uses ultraviolet light to disinfect banknotes at the Taiyuan branch of Shanghai Pudong Development Bank in Taiyuan, North China’s Shanxi province, on March 11, 2020. [Photo by Hu Yuanjia/For chinadaily.com.cn]
1. Ultraviolet light
The novel coronavirus is sensitive to ultraviolet light, so ultraviolet radiation can effectively eliminate the virus.
But UV lamps should not be used to sterilize hands or other areas of skin, as the radiation can cause skin irritation.
According to the latest guideline on the diagnosis and treatment of the novel coronavirus released by the National Health Commission, the virus is sensitive to ultraviolet light and heat, so ultraviolet radiation can effectively eliminate the virus.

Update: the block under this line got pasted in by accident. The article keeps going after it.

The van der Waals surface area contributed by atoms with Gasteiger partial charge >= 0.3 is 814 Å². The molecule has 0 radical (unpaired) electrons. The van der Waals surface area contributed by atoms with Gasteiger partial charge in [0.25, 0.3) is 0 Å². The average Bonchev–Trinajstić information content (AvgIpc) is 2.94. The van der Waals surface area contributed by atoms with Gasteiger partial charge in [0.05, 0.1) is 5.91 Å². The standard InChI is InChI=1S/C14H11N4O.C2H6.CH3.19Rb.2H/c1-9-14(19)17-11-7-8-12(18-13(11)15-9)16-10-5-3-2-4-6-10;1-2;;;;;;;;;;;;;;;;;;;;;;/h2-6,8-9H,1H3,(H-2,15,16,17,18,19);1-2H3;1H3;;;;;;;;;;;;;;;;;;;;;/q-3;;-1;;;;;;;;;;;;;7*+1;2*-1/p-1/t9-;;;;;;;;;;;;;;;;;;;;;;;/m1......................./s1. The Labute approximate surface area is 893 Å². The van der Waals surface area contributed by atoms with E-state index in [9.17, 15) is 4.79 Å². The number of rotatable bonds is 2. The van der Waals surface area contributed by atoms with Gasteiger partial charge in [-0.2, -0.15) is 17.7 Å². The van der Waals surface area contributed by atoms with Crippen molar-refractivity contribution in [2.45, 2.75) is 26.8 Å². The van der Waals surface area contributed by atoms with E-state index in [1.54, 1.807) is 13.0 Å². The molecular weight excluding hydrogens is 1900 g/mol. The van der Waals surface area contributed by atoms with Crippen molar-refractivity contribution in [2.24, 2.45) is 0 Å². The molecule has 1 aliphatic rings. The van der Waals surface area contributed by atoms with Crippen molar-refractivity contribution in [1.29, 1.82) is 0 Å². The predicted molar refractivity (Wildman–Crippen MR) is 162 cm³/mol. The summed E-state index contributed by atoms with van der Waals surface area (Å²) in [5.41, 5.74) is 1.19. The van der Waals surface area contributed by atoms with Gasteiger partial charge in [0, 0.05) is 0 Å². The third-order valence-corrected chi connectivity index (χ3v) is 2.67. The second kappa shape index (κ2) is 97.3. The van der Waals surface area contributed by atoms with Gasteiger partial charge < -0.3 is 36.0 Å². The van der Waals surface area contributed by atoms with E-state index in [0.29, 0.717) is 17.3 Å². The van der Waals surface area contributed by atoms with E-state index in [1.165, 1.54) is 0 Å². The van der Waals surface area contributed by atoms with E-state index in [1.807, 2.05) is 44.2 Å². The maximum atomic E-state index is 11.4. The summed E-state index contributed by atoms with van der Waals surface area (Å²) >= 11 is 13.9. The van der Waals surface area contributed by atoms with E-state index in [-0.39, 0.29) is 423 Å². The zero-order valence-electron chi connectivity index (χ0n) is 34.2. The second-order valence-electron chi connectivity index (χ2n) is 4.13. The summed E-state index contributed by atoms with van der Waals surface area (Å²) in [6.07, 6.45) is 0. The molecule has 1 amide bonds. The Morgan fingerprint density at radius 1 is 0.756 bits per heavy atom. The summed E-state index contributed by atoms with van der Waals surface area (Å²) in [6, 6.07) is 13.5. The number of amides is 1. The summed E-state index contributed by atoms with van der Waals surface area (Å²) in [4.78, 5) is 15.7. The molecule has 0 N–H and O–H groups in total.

According to the guideline, indoor spaces should be disinfected with ultraviolet light with an intensity of over 1.5 watts per cubic meter. A UV lamp can disinfect objects within one meter for at least half an hour.
Longer exposure to radiation is needed when the temperature indoors is below 20 C or above 40 C and relative humidity is over 60 percent.
A room should be ventilated after UV disinfection, and people are suggested to enter the room half an hour later.
Although UV is effective in killing the virus indoors, UV lamps should not be used to sterilize hands or other areas of skin, as the radiation can cause skin irritation.
UV light sanitizers sold to disinfect groceries are not a good first-line defense, says UV researcher
It’s amazing that people in the comments on these products say that it works so well, but they don’t really have a way to verify that it works on their groceries,
Realistically you should not be exposed to UV-C light that is powerful enough to make any kind of difference.
Grocery shopping and unpacking is another potential infection point for the novel coronavirus.
Grocery disinfection is best done with soap and water — or by just washing your own hands after touching packaging.